What’s left of Hurricane Ida is expected to slam into New York Wednesday through Thursday, with flash floods, raging winds, and as much a month’s worth of rain dumped on the city in one day, NBC 4 reported.
Ida, which rapidly intensified into a massive Category 4 hurricane, made landfall on Sunday, and has left New Orleans without power and devastated many Louisiana coastal communities.
The storm has since been downgraded to a tropical depression.
There are 3-5 inches of rain expected in New York City and parts of New Jersey, with flash flooding the biggest threat.
New York City’s Office of Emergency Management said Wednesday up to 8 inches of rain are possible in some areas. If Central Park experiences more than 3.8 inches of rain in a day, it will break a rainfall record that has stood since 1927.
“New York City Emergency Management is in contact with the National Weather Service to prepare for any potential impacts to the city caused by remnants of Tropical Storm Ida,” NYC Emergency Management Commissioner John Scrivani said in a statement. “New Yorkers should take time to prepare and take the appropriate precautions if they must move about the city during the storm.”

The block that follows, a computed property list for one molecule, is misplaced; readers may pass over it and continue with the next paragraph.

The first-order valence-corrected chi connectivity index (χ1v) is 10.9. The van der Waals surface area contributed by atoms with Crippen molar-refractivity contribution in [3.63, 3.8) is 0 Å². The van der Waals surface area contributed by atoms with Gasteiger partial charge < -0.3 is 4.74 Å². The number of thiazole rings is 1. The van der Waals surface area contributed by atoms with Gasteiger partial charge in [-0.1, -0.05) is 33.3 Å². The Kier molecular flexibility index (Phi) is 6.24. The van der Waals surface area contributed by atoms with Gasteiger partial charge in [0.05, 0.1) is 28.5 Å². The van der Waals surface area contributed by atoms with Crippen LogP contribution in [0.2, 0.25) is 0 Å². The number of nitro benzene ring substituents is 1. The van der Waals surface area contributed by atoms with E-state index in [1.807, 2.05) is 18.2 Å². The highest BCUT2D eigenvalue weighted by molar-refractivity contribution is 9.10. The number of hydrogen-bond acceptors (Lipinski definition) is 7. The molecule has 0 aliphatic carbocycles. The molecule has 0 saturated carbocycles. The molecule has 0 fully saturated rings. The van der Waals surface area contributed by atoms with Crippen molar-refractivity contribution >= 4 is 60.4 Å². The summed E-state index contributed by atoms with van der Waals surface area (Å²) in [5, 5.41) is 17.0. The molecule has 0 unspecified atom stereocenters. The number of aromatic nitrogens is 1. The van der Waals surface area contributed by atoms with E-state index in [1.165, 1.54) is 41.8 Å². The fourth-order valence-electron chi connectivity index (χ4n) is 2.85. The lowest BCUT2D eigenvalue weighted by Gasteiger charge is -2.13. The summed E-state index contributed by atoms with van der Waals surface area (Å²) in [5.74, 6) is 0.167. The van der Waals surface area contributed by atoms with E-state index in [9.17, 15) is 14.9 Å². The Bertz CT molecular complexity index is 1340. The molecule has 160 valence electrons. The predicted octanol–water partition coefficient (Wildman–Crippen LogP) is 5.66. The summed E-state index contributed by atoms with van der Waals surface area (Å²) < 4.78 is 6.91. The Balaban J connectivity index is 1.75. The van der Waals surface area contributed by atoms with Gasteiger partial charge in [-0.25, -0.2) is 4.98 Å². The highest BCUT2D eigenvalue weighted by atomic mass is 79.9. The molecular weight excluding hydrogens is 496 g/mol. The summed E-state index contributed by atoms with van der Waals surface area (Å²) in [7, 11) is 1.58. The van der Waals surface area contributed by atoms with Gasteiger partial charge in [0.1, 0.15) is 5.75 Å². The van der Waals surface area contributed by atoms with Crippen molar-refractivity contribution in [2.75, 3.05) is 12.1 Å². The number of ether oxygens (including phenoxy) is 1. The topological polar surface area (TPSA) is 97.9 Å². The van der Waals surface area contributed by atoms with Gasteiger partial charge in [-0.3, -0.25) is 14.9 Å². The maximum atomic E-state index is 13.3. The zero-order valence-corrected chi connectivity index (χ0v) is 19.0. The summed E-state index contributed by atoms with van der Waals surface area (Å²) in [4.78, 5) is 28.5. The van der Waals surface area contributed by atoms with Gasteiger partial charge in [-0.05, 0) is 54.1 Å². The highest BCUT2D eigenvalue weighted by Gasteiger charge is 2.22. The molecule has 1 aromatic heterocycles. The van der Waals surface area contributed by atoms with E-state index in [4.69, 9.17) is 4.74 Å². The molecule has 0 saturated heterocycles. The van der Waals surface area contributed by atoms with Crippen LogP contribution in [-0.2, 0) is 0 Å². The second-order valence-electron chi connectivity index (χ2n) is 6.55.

There is a risk of power outages in the areas facing the worst of the anticipated heavy rain and severe winds. Flash flood watches are in effect for nearly the entire tri-state area.
Scattered light showers began on Wednesday morning, and are expected to intensify throughout the day, with the heaviest storms in the early evening.
Rain is expected to continue overnight and into Thursday morning.